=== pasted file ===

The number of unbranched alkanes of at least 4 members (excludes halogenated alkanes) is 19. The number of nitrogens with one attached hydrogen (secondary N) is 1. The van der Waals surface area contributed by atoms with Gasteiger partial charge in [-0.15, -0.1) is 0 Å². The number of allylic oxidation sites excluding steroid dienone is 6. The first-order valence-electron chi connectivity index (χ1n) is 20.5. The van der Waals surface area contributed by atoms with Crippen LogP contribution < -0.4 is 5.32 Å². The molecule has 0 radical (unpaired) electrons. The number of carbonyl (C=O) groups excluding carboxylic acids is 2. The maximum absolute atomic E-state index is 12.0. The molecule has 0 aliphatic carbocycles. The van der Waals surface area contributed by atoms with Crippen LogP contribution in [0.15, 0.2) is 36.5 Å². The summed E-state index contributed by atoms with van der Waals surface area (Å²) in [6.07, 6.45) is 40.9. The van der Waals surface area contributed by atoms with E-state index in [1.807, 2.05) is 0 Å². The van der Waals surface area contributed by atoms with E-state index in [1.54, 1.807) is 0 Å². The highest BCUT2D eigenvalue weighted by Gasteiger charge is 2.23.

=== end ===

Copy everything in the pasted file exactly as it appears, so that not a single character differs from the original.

The number of unbranched alkanes of at least 4 members (excludes halogenated alkanes) is 19. The number of nitrogens with one attached hydrogen (secondary N) is 1. The van der Waals surface area contributed by atoms with Gasteiger partial charge in [-0.15, -0.1) is 0 Å². The number of allylic oxidation sites excluding steroid dienone is 6. The first-order valence-electron chi connectivity index (χ1n) is 20.5. The van der Waals surface area contributed by atoms with Crippen LogP contribution < -0.4 is 5.32 Å². The molecule has 0 radical (unpaired) electrons. The number of carbonyl (C=O) groups excluding carboxylic acids is 2. The maximum absolute atomic E-state index is 12.0. The molecule has 0 aliphatic carbocycles. The van der Waals surface area contributed by atoms with Crippen LogP contribution in [0.15, 0.2) is 36.5 Å². The summed E-state index contributed by atoms with van der Waals surface area (Å²) in [6.07, 6.45) is 40.9. The van der Waals surface area contributed by atoms with E-state index in [1.807, 2.05) is 0 Å². The van der Waals surface area contributed by atoms with E-state index in [1.54, 1.807) is 0 Å². The highest BCUT2D eigenvalue weighted by Gasteiger charge is 2.23.